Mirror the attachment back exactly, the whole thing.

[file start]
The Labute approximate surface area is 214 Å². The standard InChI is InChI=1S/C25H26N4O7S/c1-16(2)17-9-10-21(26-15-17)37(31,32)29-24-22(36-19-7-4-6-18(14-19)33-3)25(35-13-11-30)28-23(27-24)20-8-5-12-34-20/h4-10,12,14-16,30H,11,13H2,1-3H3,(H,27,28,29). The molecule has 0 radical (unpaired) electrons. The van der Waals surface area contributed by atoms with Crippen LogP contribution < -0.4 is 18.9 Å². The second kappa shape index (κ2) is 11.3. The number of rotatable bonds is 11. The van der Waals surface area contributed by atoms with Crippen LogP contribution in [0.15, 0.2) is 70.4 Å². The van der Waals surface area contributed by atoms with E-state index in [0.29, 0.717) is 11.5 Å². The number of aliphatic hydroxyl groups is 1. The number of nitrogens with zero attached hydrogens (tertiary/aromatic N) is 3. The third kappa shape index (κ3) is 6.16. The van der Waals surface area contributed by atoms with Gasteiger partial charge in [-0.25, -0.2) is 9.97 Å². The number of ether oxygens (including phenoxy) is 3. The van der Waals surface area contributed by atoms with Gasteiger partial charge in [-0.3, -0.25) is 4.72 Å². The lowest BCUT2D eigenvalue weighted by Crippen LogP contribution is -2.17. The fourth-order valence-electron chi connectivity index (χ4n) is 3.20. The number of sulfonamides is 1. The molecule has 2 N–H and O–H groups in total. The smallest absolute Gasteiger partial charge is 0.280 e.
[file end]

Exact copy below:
The Labute approximate surface area is 214 Å². The standard InChI is InChI=1S/C25H26N4O7S/c1-16(2)17-9-10-21(26-15-17)37(31,32)29-24-22(36-19-7-4-6-18(14-19)33-3)25(35-13-11-30)28-23(27-24)20-8-5-12-34-20/h4-10,12,14-16,30H,11,13H2,1-3H3,(H,27,28,29). The molecule has 0 radical (unpaired) electrons. The van der Waals surface area contributed by atoms with Crippen LogP contribution < -0.4 is 18.9 Å². The second kappa shape index (κ2) is 11.3. The number of rotatable bonds is 11. The van der Waals surface area contributed by atoms with Crippen LogP contribution in [0.15, 0.2) is 70.4 Å². The van der Waals surface area contributed by atoms with E-state index in [0.29, 0.717) is 11.5 Å². The number of aliphatic hydroxyl groups is 1. The number of nitrogens with zero attached hydrogens (tertiary/aromatic N) is 3. The third kappa shape index (κ3) is 6.16. The van der Waals surface area contributed by atoms with Gasteiger partial charge in [-0.25, -0.2) is 9.97 Å². The number of ether oxygens (including phenoxy) is 3. The van der Waals surface area contributed by atoms with Gasteiger partial charge in [-0.3, -0.25) is 4.72 Å². The lowest BCUT2D eigenvalue weighted by Crippen LogP contribution is -2.17. The fourth-order valence-electron chi connectivity index (χ4n) is 3.20. The number of sulfonamides is 1. The molecule has 2 N–H and O–H groups in total. The smallest absolute Gasteiger partial charge is 0.280 e.